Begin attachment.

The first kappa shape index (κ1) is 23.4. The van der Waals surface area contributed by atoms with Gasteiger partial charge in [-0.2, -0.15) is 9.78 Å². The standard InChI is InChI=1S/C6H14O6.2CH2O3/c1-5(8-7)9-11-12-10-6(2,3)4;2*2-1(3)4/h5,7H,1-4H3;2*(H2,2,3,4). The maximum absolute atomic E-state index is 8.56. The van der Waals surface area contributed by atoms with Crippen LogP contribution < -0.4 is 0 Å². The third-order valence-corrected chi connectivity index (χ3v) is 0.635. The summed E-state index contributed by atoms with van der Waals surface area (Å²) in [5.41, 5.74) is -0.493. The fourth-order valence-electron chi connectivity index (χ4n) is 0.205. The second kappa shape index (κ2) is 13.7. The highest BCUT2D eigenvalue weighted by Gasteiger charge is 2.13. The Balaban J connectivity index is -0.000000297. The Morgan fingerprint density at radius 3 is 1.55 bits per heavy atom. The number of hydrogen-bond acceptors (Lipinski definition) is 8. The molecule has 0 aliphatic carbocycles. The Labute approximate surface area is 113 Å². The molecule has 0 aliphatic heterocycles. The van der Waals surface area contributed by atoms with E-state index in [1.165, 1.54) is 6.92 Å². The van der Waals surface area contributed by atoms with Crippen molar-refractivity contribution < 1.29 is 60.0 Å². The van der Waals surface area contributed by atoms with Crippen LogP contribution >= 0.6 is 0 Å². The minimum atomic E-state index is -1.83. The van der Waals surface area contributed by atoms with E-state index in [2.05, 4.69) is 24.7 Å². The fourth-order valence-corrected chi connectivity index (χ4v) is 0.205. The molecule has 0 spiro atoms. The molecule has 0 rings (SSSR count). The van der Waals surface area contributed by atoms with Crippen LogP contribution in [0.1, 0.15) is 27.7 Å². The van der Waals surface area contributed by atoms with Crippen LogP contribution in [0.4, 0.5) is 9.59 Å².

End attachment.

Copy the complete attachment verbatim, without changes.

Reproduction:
The first kappa shape index (κ1) is 23.4. The van der Waals surface area contributed by atoms with Gasteiger partial charge in [-0.2, -0.15) is 9.78 Å². The standard InChI is InChI=1S/C6H14O6.2CH2O3/c1-5(8-7)9-11-12-10-6(2,3)4;2*2-1(3)4/h5,7H,1-4H3;2*(H2,2,3,4). The maximum absolute atomic E-state index is 8.56. The van der Waals surface area contributed by atoms with Crippen LogP contribution < -0.4 is 0 Å². The third-order valence-corrected chi connectivity index (χ3v) is 0.635. The summed E-state index contributed by atoms with van der Waals surface area (Å²) in [5.41, 5.74) is -0.493. The fourth-order valence-electron chi connectivity index (χ4n) is 0.205. The second kappa shape index (κ2) is 13.7. The highest BCUT2D eigenvalue weighted by Gasteiger charge is 2.13. The Balaban J connectivity index is -0.000000297. The Morgan fingerprint density at radius 3 is 1.55 bits per heavy atom. The number of hydrogen-bond acceptors (Lipinski definition) is 8. The molecule has 0 aliphatic carbocycles. The Labute approximate surface area is 113 Å². The molecule has 0 aliphatic heterocycles. The van der Waals surface area contributed by atoms with E-state index in [1.165, 1.54) is 6.92 Å². The van der Waals surface area contributed by atoms with Crippen molar-refractivity contribution < 1.29 is 60.0 Å². The van der Waals surface area contributed by atoms with Crippen LogP contribution >= 0.6 is 0 Å². The minimum atomic E-state index is -1.83. The van der Waals surface area contributed by atoms with E-state index in [2.05, 4.69) is 24.7 Å². The fourth-order valence-corrected chi connectivity index (χ4v) is 0.205. The molecule has 0 spiro atoms. The molecule has 0 rings (SSSR count). The van der Waals surface area contributed by atoms with Crippen LogP contribution in [0.1, 0.15) is 27.7 Å². The van der Waals surface area contributed by atoms with Crippen LogP contribution in [0.4, 0.5) is 9.59 Å².